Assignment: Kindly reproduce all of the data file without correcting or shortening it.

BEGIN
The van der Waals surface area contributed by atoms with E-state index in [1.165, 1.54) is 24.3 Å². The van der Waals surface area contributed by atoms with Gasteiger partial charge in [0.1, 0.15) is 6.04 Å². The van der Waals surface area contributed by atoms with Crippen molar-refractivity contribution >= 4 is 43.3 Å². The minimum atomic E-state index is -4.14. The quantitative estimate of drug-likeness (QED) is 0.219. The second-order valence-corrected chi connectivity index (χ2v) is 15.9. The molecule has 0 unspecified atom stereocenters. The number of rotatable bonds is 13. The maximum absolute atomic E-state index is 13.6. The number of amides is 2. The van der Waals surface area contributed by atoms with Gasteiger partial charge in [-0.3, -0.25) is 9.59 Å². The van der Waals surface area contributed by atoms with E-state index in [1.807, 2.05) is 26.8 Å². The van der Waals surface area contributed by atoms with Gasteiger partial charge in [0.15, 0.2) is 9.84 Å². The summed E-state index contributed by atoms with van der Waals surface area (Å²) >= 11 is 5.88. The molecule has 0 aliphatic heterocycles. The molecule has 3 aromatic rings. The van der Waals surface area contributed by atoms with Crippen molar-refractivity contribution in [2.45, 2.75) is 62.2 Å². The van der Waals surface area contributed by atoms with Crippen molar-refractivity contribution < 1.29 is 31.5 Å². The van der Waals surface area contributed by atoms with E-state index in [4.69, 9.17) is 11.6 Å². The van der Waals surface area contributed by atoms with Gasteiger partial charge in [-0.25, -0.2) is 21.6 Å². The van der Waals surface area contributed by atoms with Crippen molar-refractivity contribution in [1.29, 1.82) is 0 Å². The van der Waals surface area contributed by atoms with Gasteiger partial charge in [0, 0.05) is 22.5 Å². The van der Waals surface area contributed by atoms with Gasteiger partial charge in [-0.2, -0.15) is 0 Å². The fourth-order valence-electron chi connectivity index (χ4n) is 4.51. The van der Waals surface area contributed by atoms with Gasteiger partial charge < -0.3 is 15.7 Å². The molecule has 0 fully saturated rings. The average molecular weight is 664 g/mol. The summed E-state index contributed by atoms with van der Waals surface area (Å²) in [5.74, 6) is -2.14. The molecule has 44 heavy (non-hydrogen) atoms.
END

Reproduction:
The van der Waals surface area contributed by atoms with E-state index in [1.165, 1.54) is 24.3 Å². The van der Waals surface area contributed by atoms with Gasteiger partial charge in [0.1, 0.15) is 6.04 Å². The van der Waals surface area contributed by atoms with Crippen molar-refractivity contribution >= 4 is 43.3 Å². The minimum atomic E-state index is -4.14. The quantitative estimate of drug-likeness (QED) is 0.219. The second-order valence-corrected chi connectivity index (χ2v) is 15.9. The molecule has 0 unspecified atom stereocenters. The number of rotatable bonds is 13. The maximum absolute atomic E-state index is 13.6. The number of amides is 2. The van der Waals surface area contributed by atoms with Gasteiger partial charge in [-0.3, -0.25) is 9.59 Å². The van der Waals surface area contributed by atoms with E-state index in [1.807, 2.05) is 26.8 Å². The van der Waals surface area contributed by atoms with Gasteiger partial charge in [0.15, 0.2) is 9.84 Å². The summed E-state index contributed by atoms with van der Waals surface area (Å²) >= 11 is 5.88. The molecule has 0 aliphatic heterocycles. The molecule has 3 aromatic rings. The van der Waals surface area contributed by atoms with Crippen molar-refractivity contribution in [2.45, 2.75) is 62.2 Å². The van der Waals surface area contributed by atoms with Crippen molar-refractivity contribution < 1.29 is 31.5 Å². The van der Waals surface area contributed by atoms with E-state index in [4.69, 9.17) is 11.6 Å². The van der Waals surface area contributed by atoms with Gasteiger partial charge in [-0.25, -0.2) is 21.6 Å². The van der Waals surface area contributed by atoms with Crippen molar-refractivity contribution in [1.29, 1.82) is 0 Å². The van der Waals surface area contributed by atoms with Gasteiger partial charge in [0, 0.05) is 22.5 Å². The van der Waals surface area contributed by atoms with Gasteiger partial charge in [-0.2, -0.15) is 0 Å². The fourth-order valence-electron chi connectivity index (χ4n) is 4.51. The van der Waals surface area contributed by atoms with Gasteiger partial charge < -0.3 is 15.7 Å². The molecule has 0 fully saturated rings. The average molecular weight is 664 g/mol. The summed E-state index contributed by atoms with van der Waals surface area (Å²) in [5.74, 6) is -2.14. The molecule has 44 heavy (non-hydrogen) atoms.